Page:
Remembering, Not Celebrating, Is What Matters Today

7 07 2015

7:7 2

It is hard to believe that it is ten years ago today since my home town was attacked just as the morning rush hour began. Less than 12 hours before, the city had been buzzing with the news that London had been chosen as the venue for the 2012 Olympics and we had greeted this announcement in a local pub with a mixture of joy – because the French didn’t get it – and pessimism…because that’s what Londoners do.

As my Facebook timeline continues to remind me, today is my birthday.

I am 47. i no longer live in London and have moved across the pond. Last weekend was one of celebration for my American friends, all of whom reminded me that they had kicked our butts in 1776 as part of a general concept of freedom…light-hearted banter that I responded to with a slight smile or shake of the head.

But on July 7, 2005, the thought that I would not be in London to remember the 52 people who lost their lives as part of a targeted bombing campaign by radical Muslims would have been alien to me. On that day, our freedom was brutally shattered as the world-famous public underground system became a symbol of terror and suicidal intent. The fact that these bombers were later found to be home-grown just added to the hurt that was felt by every single person who lived, worked and breathed in arguably the greatest city on the planet.

As was the feeling that we had been singled out because we were involved in a war that America had started. Don’t get me wrong, I am not blaming the United States for 7/7, but the irony of what happened that day has never fully left me. London had been bombed before, we understood the concept of terror more than most European cities. However, this time it was different.

And not just because it was my birthday. That was immaterial. What mattered to me on that day was that my friends were caught up in it and, as mobile networks failed to either keep up with the demands being put on them or just shut down, not knowing if I would see them again meant that I thought of nothing else.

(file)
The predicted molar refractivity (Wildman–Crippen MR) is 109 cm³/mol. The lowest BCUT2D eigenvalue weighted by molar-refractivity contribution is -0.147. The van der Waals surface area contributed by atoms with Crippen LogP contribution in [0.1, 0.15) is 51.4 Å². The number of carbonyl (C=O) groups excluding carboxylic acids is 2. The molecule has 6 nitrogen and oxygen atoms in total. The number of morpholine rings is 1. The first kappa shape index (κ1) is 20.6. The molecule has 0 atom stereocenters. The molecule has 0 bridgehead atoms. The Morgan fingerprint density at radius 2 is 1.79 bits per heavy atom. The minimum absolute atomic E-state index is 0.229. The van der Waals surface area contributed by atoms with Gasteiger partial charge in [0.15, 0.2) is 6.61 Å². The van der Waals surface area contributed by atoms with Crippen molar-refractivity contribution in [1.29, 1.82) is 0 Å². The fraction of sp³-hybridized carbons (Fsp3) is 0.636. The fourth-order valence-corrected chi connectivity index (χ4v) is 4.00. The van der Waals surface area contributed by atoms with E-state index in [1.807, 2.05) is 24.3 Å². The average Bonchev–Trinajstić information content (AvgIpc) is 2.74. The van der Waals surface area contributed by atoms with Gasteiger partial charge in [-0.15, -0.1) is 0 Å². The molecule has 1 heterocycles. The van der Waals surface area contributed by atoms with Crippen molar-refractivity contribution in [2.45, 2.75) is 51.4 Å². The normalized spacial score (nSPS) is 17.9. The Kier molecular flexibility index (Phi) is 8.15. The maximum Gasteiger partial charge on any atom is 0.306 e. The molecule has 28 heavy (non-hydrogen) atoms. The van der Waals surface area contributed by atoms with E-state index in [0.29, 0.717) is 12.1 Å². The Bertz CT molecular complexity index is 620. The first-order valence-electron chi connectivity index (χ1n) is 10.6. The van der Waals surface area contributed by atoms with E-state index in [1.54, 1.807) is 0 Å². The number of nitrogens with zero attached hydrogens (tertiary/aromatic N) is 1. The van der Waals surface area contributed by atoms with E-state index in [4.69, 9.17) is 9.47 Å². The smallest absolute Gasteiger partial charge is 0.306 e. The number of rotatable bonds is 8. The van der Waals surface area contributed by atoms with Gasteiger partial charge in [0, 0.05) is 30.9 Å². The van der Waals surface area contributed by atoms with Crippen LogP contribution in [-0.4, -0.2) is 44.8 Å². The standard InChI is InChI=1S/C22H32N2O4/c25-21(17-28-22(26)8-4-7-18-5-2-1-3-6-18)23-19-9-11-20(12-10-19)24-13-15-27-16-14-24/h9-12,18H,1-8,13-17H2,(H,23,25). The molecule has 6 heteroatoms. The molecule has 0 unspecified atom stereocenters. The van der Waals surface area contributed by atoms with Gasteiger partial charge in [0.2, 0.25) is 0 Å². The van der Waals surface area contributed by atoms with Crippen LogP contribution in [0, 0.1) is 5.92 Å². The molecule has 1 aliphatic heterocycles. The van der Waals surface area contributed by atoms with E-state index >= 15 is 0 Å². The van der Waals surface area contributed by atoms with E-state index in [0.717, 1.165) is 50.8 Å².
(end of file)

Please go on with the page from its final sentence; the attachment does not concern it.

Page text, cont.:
Naturally I was not be alone, as thousands of other people around the world tried to get hold of loved ones who they knew might have been affected – my LA-based American girlfriend of the time told me that she had been trying to get hold of me for around 10 hours…by the time she did, I had supped a few pints in the pub as we waited for people to walk back through the door.

In the ten years since, July 7 has become a day of sadness for me.

Yes, I have enjoyed some birthdays and had a good time with friends and family – in England, Bermuda and my adopted town of Cohasset, Massachusetts – but 7/7 now has a greater significance from a global standpoint. I know people who cry on 9/11, I have mates whose special days are forever associated with acts of terror – or, increasingly, mass shootings – and who, understandably, don’t feel that they should enjoy themselves when people died for a cause that had nothing to do with them (or their lives).

And that is what makes me sad. Not that I get to relive the events of July 7 2005 every single year, but that 52 people left for work on that morning and never came home.

It is for those people that I will be raising a glass to tonight. They will never be forgotten.




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